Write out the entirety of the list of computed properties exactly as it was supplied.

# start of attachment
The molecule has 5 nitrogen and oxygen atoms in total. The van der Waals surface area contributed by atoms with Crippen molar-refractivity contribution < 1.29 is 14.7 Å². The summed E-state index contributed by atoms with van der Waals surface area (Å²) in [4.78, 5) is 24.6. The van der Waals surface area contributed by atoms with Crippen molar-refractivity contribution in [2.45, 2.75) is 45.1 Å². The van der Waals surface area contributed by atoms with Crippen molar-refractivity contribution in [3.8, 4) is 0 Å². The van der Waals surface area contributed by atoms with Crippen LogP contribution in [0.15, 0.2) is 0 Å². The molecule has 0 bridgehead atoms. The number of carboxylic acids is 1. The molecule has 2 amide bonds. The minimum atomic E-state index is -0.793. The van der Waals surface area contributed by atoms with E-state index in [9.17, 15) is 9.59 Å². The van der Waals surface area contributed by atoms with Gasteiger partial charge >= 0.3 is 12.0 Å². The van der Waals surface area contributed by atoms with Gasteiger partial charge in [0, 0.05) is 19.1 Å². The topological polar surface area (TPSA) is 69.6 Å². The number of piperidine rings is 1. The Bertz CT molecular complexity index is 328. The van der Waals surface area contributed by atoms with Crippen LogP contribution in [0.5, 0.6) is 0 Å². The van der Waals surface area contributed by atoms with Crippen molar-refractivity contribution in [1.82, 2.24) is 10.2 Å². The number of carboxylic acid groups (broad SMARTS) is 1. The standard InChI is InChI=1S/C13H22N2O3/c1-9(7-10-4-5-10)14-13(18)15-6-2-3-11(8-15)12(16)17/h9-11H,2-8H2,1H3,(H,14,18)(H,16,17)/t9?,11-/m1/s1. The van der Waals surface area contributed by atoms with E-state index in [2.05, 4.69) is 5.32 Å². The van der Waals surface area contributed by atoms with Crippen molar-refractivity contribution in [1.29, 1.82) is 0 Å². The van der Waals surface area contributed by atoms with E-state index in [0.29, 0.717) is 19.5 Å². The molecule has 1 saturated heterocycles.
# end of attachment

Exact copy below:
The molecule has 5 nitrogen and oxygen atoms in total. The van der Waals surface area contributed by atoms with Crippen molar-refractivity contribution < 1.29 is 14.7 Å². The summed E-state index contributed by atoms with van der Waals surface area (Å²) in [4.78, 5) is 24.6. The van der Waals surface area contributed by atoms with Crippen molar-refractivity contribution in [2.45, 2.75) is 45.1 Å². The van der Waals surface area contributed by atoms with Crippen molar-refractivity contribution in [3.8, 4) is 0 Å². The van der Waals surface area contributed by atoms with Crippen LogP contribution in [0.15, 0.2) is 0 Å². The molecule has 0 bridgehead atoms. The number of carboxylic acids is 1. The molecule has 2 amide bonds. The minimum atomic E-state index is -0.793. The van der Waals surface area contributed by atoms with E-state index in [9.17, 15) is 9.59 Å². The van der Waals surface area contributed by atoms with Gasteiger partial charge >= 0.3 is 12.0 Å². The van der Waals surface area contributed by atoms with Gasteiger partial charge in [0, 0.05) is 19.1 Å². The topological polar surface area (TPSA) is 69.6 Å². The number of piperidine rings is 1. The Bertz CT molecular complexity index is 328. The van der Waals surface area contributed by atoms with Crippen LogP contribution in [0.5, 0.6) is 0 Å². The van der Waals surface area contributed by atoms with Crippen molar-refractivity contribution in [1.82, 2.24) is 10.2 Å². The number of carboxylic acid groups (broad SMARTS) is 1. The standard InChI is InChI=1S/C13H22N2O3/c1-9(7-10-4-5-10)14-13(18)15-6-2-3-11(8-15)12(16)17/h9-11H,2-8H2,1H3,(H,14,18)(H,16,17)/t9?,11-/m1/s1. The van der Waals surface area contributed by atoms with E-state index in [2.05, 4.69) is 5.32 Å². The van der Waals surface area contributed by atoms with Crippen molar-refractivity contribution in [1.29, 1.82) is 0 Å². The van der Waals surface area contributed by atoms with E-state index in [0.29, 0.717) is 19.5 Å². The molecule has 1 saturated heterocycles.